The alarm caused by the plague epidemic seems to be abating in Germany, and the vigorous measures of quarantine, and the prompt consultation and action of the international medical committee sent to the infected districts, have arrested the mortality. In fact, much of the excitement appears to have beep groundless, and though there were perhaps a few cases of genuine Asiatic plague, which had found their way into Russia from Turkey, yet in the majority of the Russian villages, from which reports have been received here, there appears to have been only a species of malignant fever which is often the result of a great war, aggravated by the filth of the Russian villages, and the--diseases: brought from Turkey by prisoners and the returning Russian soldiery.

The imperial speech passes as lightly as possible over the recent annulling of the fifth clause of the Treaty of Prague of 1866.

This provision of the treaty, which held out to Denmark the hope of eventually recovering the provinces of Schleswig and Holstein, is said to have been originally inserted rather reluctantly on the part of Prince Bismarck during the preliminary negotiations of the Treaty of Prague under the coercive influence of the Emperor Napoleon, to whom, in despair, Denmark appealed for help after having entirely failed to derive any assistance, beyond good advice, from England. The public press, especially of Denmark, has been endeavoring to make as much out of this as possible, and to establish a connection between this act of Germany and the recent marriage of the Duke of Cumberland. But there is probably nothing beyond a coincidence in this, and the real explanation is to be found in the stereotype words of the convention: “that His Majesty the Emperor of Austria and King of Hungary, wishing to give a proof of his desire to draw still closer the ties of friendship which exist between the two powers,” &c. In other words, Austria makes a concession long since coveted by Germany in return for the support given by Germany to Austria during the manufacture of the Treaty of Berlin, in acquiring Bosnia and Herzegovina. This new convention was made between Austria and Germany on the 11th of October, 1878, during the regency of the Prince Imperial, and signed by the Emperor on his resuming the reins of government.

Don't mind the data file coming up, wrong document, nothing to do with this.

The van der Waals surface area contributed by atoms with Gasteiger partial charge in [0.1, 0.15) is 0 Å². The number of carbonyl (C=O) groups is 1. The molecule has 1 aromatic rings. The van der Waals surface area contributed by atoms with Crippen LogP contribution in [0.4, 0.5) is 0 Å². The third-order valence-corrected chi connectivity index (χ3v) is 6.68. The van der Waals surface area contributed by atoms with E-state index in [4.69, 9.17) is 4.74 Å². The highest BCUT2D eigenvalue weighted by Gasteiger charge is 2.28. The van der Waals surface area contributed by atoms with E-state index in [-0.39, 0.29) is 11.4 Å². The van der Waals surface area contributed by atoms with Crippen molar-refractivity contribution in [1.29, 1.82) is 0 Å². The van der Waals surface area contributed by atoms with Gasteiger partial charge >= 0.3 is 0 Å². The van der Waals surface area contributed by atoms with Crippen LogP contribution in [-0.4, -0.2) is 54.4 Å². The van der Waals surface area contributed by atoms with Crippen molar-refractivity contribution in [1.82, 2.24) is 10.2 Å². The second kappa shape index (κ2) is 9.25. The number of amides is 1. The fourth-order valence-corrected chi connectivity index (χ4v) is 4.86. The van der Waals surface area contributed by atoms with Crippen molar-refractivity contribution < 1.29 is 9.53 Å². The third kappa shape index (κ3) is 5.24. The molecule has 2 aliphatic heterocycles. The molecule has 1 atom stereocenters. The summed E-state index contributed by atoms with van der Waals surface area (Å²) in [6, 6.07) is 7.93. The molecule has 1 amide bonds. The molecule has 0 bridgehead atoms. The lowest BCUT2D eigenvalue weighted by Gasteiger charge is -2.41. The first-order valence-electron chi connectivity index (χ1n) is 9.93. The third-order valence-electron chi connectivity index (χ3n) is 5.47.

I have, &c.,

[Inclosure in No. 85.—Translation.]

Speech from the throne on the opening of the German Reichstag, February 12, 1879.

Honored Gentlemen: While bidding you welcome, I feel impelled from this place also to reiterate my thanks for God’s mercy, which has shielded me in danger and made me whole from grievous suffering. I must at the same time again also express my thanks to my son, the Crown Prince, my recognition for the way in which he conducted the business of the government; and again I thank you, honored gentlemen, for the support you have rendered the allied governments in their effort in the path of law to put a stop to an agitation directed against the foundations of our political and intellectual life. I may, therefore, I think, reckon on your co-operation in equal measure in the future in so far as the cure of our social evils should prove incomplete.

The allied governments are considering what means might be afforded by legislation to remove or lessen evils under which we suffer in the domain of finance and economy.

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The proposals I have partly made to my confederates and partly mean to make aim primarily, by the creation of fresh sources of imperial income, at enabling the individual governments to cease from raising those taxes which they and their parliaments find most difficult to realize. I am likewise of opinion that our economical activity in its entire range has full claims to the support which legislation in the matter of taxes and customs can give it, and which, in the countries we trade with, is given perhaps more than is needful. I therefore hold it to be my duty to strive for this end, that at last the German market may favor national production as far as this is consistent with our united interests, and that accordingly our customs legislation may again return to those approved principles whereon the prosperous activity of the Zollverin reposed for nearly half a century, and which have been essentially abandoned in our commercial policy since the year 1865. I am not able to perceive that substantial results have accrued from this change of our customs policy. Bills in the direction indicated will be submitted to you as soon and as far as the allied governments can agree upon the same.